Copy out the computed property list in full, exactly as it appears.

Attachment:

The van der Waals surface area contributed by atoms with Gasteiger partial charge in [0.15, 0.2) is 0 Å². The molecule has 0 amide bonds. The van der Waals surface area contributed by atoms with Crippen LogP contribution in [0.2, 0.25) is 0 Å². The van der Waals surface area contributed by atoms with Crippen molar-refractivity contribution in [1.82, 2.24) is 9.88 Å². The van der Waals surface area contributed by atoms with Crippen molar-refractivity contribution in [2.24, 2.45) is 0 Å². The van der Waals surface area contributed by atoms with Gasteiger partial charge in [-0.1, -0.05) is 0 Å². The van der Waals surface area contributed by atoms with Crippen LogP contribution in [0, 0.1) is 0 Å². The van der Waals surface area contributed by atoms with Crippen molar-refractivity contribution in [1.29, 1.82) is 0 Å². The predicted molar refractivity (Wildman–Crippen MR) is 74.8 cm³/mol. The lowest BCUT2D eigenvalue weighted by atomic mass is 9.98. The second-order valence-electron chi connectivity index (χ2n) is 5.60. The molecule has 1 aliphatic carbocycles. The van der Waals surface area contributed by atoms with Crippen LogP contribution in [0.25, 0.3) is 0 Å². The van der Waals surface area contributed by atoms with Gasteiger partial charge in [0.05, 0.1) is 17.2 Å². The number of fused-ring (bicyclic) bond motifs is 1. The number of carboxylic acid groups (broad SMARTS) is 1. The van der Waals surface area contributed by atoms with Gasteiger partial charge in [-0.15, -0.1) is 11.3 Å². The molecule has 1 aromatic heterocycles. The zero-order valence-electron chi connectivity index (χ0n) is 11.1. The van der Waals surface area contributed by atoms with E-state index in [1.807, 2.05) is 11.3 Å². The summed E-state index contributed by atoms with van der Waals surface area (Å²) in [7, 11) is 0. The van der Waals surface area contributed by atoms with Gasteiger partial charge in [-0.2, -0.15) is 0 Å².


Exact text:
The van der Waals surface area contributed by atoms with Gasteiger partial charge in [0.15, 0.2) is 0 Å². The molecule has 0 amide bonds. The van der Waals surface area contributed by atoms with Crippen LogP contribution in [0.2, 0.25) is 0 Å². The van der Waals surface area contributed by atoms with Crippen molar-refractivity contribution in [1.82, 2.24) is 9.88 Å². The van der Waals surface area contributed by atoms with Crippen molar-refractivity contribution in [2.24, 2.45) is 0 Å². The van der Waals surface area contributed by atoms with Gasteiger partial charge in [-0.1, -0.05) is 0 Å². The van der Waals surface area contributed by atoms with Crippen LogP contribution in [0, 0.1) is 0 Å². The van der Waals surface area contributed by atoms with Crippen molar-refractivity contribution in [1.29, 1.82) is 0 Å². The predicted molar refractivity (Wildman–Crippen MR) is 74.8 cm³/mol. The lowest BCUT2D eigenvalue weighted by atomic mass is 9.98. The second-order valence-electron chi connectivity index (χ2n) is 5.60. The molecule has 1 aliphatic carbocycles. The van der Waals surface area contributed by atoms with Crippen LogP contribution in [0.25, 0.3) is 0 Å². The van der Waals surface area contributed by atoms with Gasteiger partial charge in [0.05, 0.1) is 17.2 Å². The number of fused-ring (bicyclic) bond motifs is 1. The number of carboxylic acid groups (broad SMARTS) is 1. The van der Waals surface area contributed by atoms with Gasteiger partial charge in [-0.15, -0.1) is 11.3 Å². The molecule has 1 aromatic heterocycles. The zero-order valence-electron chi connectivity index (χ0n) is 11.1. The van der Waals surface area contributed by atoms with E-state index in [1.807, 2.05) is 11.3 Å². The summed E-state index contributed by atoms with van der Waals surface area (Å²) in [7, 11) is 0. The van der Waals surface area contributed by atoms with Gasteiger partial charge in [-0.2, -0.15) is 0 Å².